Image default

“First increase understanding of nuclear deterrence”


What would happen if Donald Trump withdrew nuclear protection from Europe after an election victory? Nuclear expert Lydia Wachs thinks little of scenarios that revolve around building a European nuclear power. She calls for a different debate. In view of a possible election victory for Donald Trump at the end of the year, the discussion is increasing in Europe as to whether the US’s nuclear security guarantee for the NATO states will still exist under a President Trump or will be weakened – and how to react to this. Does Europe need to think more about expanding its own nuclear capabilities?

Lydia Wachs: In any case, I think it is right that we have a debate about nuclear deterrence in Europe. We haven’t dealt with this issue for a long time, and that’s what we should do in Germany and in Europe.

At this point, no one can predict whether Trump will be re-elected. And if that were to happen, the question would be whether a Trump administration would actually abandon nuclear security guarantees completely. I don’t think that would be the first step. In my view, a Trump administration would probably first have to get the Europeans to invest more in conventional armed forces. The prerequisite for giving up nuclear security guarantees for Europe would be that the USA wants to completely withdraw from Europe as a regulatory power.

Lydia Wachs

To person

Lydia Wachs is doing her doctorate at the University of Stockholm on Russia’s role in the nuclear order. Previously, she worked as a research fellow at the SWP in Berlin on questions of nuclear weapons policy, particularly Russia’s nuclear strategy.

“The massive consequences are not discussed” On the other hand, he has already flirted with it publicly. But regardless of whether you take this at face value or not, what can Europe do to make itself more independent of the US security guarantee?

Wax: In the current debate, Germany is talking about very far-reaching measures such as developing its own nuclear weapons. However, the massive consequences of these options and their small-scale implications are not discussed and perhaps even overlooked. It would make sense to first sharpen the understanding of nuclear deterrence in Germany and also in Europe – in political Berlin, generally in society and in discussions with European partners. Talks with France, for example, about greater cooperation on nuclear issues never really happened or went anywhere. That would be the first step before setting up scenarios such as your own nuclear weapons. Would France be willing to play a stronger role in deterrence in a European context, be it within NATO or in an EU context?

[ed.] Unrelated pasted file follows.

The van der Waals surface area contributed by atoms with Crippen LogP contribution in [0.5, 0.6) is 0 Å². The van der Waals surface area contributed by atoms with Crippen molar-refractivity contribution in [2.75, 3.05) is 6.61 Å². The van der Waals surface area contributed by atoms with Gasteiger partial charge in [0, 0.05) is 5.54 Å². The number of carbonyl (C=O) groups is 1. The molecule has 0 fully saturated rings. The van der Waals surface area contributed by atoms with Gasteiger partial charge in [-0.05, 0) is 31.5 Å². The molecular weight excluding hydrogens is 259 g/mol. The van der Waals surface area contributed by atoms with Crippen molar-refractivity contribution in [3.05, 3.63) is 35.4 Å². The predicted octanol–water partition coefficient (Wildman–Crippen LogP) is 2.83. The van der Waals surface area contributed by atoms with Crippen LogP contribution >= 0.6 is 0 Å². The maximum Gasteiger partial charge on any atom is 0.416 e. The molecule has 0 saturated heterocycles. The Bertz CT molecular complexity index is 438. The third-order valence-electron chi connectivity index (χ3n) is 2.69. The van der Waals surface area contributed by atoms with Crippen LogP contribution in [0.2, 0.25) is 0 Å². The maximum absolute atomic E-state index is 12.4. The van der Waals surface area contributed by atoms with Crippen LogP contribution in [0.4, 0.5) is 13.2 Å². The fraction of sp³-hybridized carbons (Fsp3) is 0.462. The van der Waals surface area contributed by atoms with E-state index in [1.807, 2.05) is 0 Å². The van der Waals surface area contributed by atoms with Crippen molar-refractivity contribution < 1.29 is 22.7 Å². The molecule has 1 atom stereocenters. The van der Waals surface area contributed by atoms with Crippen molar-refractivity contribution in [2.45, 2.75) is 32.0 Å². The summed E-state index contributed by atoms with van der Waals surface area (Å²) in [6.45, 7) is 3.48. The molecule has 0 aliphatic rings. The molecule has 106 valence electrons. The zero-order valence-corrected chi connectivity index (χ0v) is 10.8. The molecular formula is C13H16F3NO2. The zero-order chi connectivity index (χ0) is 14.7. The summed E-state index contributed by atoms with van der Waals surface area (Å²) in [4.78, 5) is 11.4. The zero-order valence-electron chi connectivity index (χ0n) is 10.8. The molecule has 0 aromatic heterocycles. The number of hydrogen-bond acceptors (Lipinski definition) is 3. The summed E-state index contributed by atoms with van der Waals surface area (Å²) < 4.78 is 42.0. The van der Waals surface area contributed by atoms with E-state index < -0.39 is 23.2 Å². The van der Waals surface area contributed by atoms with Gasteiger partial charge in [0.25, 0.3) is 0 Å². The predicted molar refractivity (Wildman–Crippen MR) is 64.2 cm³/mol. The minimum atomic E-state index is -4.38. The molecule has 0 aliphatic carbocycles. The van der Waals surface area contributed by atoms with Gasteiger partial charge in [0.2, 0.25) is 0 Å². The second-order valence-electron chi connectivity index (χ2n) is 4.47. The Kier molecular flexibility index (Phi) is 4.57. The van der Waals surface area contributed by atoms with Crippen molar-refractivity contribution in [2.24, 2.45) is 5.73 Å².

Wax: This depends on which timelines we are talking about. Today France has no serious interest in playing a major role. President Emmanuel Macron emphasized in 2020 that the French nuclear arsenal also has a European dimension and suggested a dialogue about it. However, this was intended to be more general about nuclear deterrence and was not meant as an offer to put a nuclear umbrella over Europe instead of the USA.

Because of sovereignty concerns, France is still not part of NATO’s nuclear command structure and is still clearly holding back. Rather, the aim should be for other European partners to concern themselves more with the issue of nuclear deterrence, which Germany was very reluctant to do, at least until the start of Russia’s war of aggression against Ukraine.

“All options are still very far away” I would still like to stick with the scenario of what happens if the USA withdraws from Europe as a regulatory power. What effect would that have on the European nuclear powers France and Great Britain and their partners?

Wax: Then the context is of course different, but even then it is not the most realistic scenario that France or perhaps Great Britain would be prepared to do something bigger – for example to take over extended deterrence from the USA. And then there is also the question of whether the other European states, especially the Central and Eastern European partners, would follow suit.